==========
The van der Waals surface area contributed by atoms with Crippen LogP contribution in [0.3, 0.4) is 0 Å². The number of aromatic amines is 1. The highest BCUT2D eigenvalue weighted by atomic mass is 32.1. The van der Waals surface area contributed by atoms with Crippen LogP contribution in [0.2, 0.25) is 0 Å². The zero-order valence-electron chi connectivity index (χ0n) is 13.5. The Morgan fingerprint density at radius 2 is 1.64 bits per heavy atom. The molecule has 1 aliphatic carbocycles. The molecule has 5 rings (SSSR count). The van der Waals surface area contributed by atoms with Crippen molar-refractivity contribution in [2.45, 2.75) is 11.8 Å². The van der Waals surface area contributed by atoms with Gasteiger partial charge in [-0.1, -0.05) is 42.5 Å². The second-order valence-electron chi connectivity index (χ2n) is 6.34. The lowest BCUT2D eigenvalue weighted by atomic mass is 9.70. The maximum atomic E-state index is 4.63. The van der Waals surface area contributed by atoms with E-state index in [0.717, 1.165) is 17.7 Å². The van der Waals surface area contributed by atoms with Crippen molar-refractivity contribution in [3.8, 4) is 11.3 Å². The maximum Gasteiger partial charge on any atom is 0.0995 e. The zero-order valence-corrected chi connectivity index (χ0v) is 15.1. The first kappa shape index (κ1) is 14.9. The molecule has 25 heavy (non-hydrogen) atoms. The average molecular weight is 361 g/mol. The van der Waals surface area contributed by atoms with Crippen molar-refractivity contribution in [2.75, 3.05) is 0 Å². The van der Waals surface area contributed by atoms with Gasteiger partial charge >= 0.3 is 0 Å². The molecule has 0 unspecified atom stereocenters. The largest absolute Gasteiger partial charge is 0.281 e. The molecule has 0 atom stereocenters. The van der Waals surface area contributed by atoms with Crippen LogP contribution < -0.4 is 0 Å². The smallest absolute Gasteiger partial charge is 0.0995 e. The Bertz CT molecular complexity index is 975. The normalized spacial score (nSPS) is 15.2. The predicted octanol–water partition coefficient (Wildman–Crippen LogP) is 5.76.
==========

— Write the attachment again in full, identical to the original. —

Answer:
The van der Waals surface area contributed by atoms with Crippen LogP contribution in [0.3, 0.4) is 0 Å². The number of aromatic amines is 1. The highest BCUT2D eigenvalue weighted by atomic mass is 32.1. The van der Waals surface area contributed by atoms with Crippen LogP contribution in [0.2, 0.25) is 0 Å². The zero-order valence-electron chi connectivity index (χ0n) is 13.5. The Morgan fingerprint density at radius 2 is 1.64 bits per heavy atom. The molecule has 1 aliphatic carbocycles. The molecule has 5 rings (SSSR count). The van der Waals surface area contributed by atoms with Crippen molar-refractivity contribution in [2.45, 2.75) is 11.8 Å². The van der Waals surface area contributed by atoms with Gasteiger partial charge in [-0.1, -0.05) is 42.5 Å². The second-order valence-electron chi connectivity index (χ2n) is 6.34. The lowest BCUT2D eigenvalue weighted by atomic mass is 9.70. The maximum atomic E-state index is 4.63. The van der Waals surface area contributed by atoms with E-state index in [0.717, 1.165) is 17.7 Å². The van der Waals surface area contributed by atoms with Crippen molar-refractivity contribution in [3.8, 4) is 11.3 Å². The maximum Gasteiger partial charge on any atom is 0.0995 e. The zero-order valence-corrected chi connectivity index (χ0v) is 15.1. The first kappa shape index (κ1) is 14.9. The molecule has 25 heavy (non-hydrogen) atoms. The average molecular weight is 361 g/mol. The van der Waals surface area contributed by atoms with Crippen molar-refractivity contribution in [2.75, 3.05) is 0 Å². The van der Waals surface area contributed by atoms with Gasteiger partial charge >= 0.3 is 0 Å². The molecule has 0 unspecified atom stereocenters. The largest absolute Gasteiger partial charge is 0.281 e. The molecule has 0 atom stereocenters. The van der Waals surface area contributed by atoms with Crippen LogP contribution < -0.4 is 0 Å². The smallest absolute Gasteiger partial charge is 0.0995 e. The Bertz CT molecular complexity index is 975. The normalized spacial score (nSPS) is 15.2. The predicted octanol–water partition coefficient (Wildman–Crippen LogP) is 5.76.